From industry-based, resource-based, and institution-based views, how can we understand the
drivers behind Ryanair’s success? From an ethical standpoint, is CEO Michael O’Leary a loose
cannon or an astute strategist?
Charles M. Byles, Virginia Commonwealth University
Always in the news and not shy of adverse publicity, Ryanair has been soaring in profits for the past
few years. In November 2011, CEO Michael O’Leary announced a 20% increase in profits that in his
words was “a testament to the strength of Ryanair’s lowest fare/lowest cost model.” Ryanair did not
start with this model, however. Founded in 1985 with its headquarters in Dublin, Ireland, Ryanair
began flights between Ireland and the UK and later launched services on the lucrative Dublin-
London route after challenging the British Airways-Aer Lingus duopoly. But its initial foray into the
airline business was not profitable. As a result of severe financial losses in 1990, Ryanair changed its
strategy, adopting the Southwest Airlines business model and becoming the pioneer of low fares in
Europe. The next two decades showed growth from 745,000 passengers in 1990 to 73.5 million in
2010. Based on passengers carried, the airline is now Europe’s largest low-cost carrier and second
Resources and Strategy
While Ryanair competes primarily on low cost, it also differentiates (through certain aspects of
customer service) and raises revenues on non-ticket items (through ancillary services) as a means of
offsetting the lower fares. Although successful, this strategy has been controversial. The airline has
been accused of concealing its ancillary fees and offering customer services that are only available for
a fee. How does Ryanair deliver on its low-cost strategy? Five value chain activities are key to its low-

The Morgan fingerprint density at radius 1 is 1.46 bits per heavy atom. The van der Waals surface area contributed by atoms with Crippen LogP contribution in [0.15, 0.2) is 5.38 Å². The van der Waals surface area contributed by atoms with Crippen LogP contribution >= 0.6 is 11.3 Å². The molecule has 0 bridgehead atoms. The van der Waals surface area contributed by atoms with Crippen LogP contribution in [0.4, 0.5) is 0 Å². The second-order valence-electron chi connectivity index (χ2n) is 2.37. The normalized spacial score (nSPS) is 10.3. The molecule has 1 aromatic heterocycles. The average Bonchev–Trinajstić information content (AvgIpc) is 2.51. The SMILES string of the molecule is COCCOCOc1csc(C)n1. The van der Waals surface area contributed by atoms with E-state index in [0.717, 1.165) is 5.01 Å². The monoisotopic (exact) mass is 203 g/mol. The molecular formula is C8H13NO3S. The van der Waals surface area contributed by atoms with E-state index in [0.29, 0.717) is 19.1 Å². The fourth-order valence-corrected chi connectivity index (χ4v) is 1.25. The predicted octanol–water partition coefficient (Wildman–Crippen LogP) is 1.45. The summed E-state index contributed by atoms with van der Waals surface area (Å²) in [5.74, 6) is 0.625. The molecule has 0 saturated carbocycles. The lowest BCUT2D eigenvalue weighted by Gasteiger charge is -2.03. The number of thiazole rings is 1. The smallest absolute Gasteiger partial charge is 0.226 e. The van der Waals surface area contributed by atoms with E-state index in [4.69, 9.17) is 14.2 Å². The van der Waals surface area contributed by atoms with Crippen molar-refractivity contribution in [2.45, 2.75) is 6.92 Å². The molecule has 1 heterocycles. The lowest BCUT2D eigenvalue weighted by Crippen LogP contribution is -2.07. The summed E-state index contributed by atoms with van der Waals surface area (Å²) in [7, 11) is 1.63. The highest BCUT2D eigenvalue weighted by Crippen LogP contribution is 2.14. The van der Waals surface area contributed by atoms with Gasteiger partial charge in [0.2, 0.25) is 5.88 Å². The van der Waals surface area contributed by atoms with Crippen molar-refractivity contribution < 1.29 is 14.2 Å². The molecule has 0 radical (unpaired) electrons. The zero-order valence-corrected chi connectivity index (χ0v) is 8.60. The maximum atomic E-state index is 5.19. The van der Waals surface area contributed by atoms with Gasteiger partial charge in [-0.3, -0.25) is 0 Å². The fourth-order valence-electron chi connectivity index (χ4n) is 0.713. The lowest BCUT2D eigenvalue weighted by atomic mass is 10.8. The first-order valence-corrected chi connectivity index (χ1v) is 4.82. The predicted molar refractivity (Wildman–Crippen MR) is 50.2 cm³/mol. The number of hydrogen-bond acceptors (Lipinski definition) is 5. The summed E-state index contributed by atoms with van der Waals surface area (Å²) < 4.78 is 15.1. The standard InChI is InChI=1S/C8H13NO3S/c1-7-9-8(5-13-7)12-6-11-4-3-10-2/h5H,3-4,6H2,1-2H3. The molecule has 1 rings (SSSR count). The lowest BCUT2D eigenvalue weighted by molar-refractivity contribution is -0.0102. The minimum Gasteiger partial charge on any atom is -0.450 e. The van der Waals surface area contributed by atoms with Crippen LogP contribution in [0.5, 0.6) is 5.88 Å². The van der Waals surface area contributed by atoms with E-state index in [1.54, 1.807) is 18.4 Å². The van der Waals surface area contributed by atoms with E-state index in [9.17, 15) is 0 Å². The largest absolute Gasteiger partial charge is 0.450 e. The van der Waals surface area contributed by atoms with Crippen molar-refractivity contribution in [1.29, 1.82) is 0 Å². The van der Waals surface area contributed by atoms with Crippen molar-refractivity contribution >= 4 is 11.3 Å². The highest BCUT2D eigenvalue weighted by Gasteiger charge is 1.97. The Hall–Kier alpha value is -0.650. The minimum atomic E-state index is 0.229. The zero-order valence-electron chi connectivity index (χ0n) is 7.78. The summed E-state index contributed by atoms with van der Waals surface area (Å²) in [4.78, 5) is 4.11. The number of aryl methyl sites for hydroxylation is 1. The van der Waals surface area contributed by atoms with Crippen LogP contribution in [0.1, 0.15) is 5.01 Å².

cost advantage: (1) operations, (2) human resource management, (3) customer service, (4) use of the
Internet, and (5) ancillary revenues.
Use of a single model of aircraft (the Boeing 737-800) is the primary method of cost control because
it allows minimization of training and maintenance costs, efficient management of spare parts
inventory, and more flexible scheduling of flight crews. The popularity of the 737 model also means
that flight crews are more readily available for hire. Finally, because Ryanair purchases a large
number of aircraft from Boeing it can negotiate price concessions.
Other cost savers are the use of secondary and regional airports that offer competitive prices, the use
of outdoor boarding stairs instead of jetways, having all passengers check in on the Internet, and the
introduction of a checked bag fee, which reduces the number of bags carried by passengers (hence
reducing handling costs and the number of check-in desks). Airports are chosen because of their low
fees rather than for market reasons. Some agreements with secondary and regional airports base the
airline’s fees on traffic volume.
The short-haul flights operate without the costs of meals, movies, and other in-flight services
expected by passengers on longer flights. While the distance of the secondary airport from the main
cities and the charge for checked baggage are inconvenient, a benefit is more frequent on-time
arrivals, quicker turnarounds (fewer bags to check), and more frequent on-time departures because
these airports are less congested. Quicker turnarounds and more frequent on-time departures are
also enhanced because the airline offers neither connecting flights nor the transfer of baggage to
other flights, whether operated by Ryanair or not.
Human Resource Management
The productivity-based incentive system is another activity contributing to greater ancillary revenues
and efficiency. Flight attendants receive commissions for onboard sales and, along with pilots,
payments based on the number of hours or sectors flown. For the 2010 fiscal year, productivity-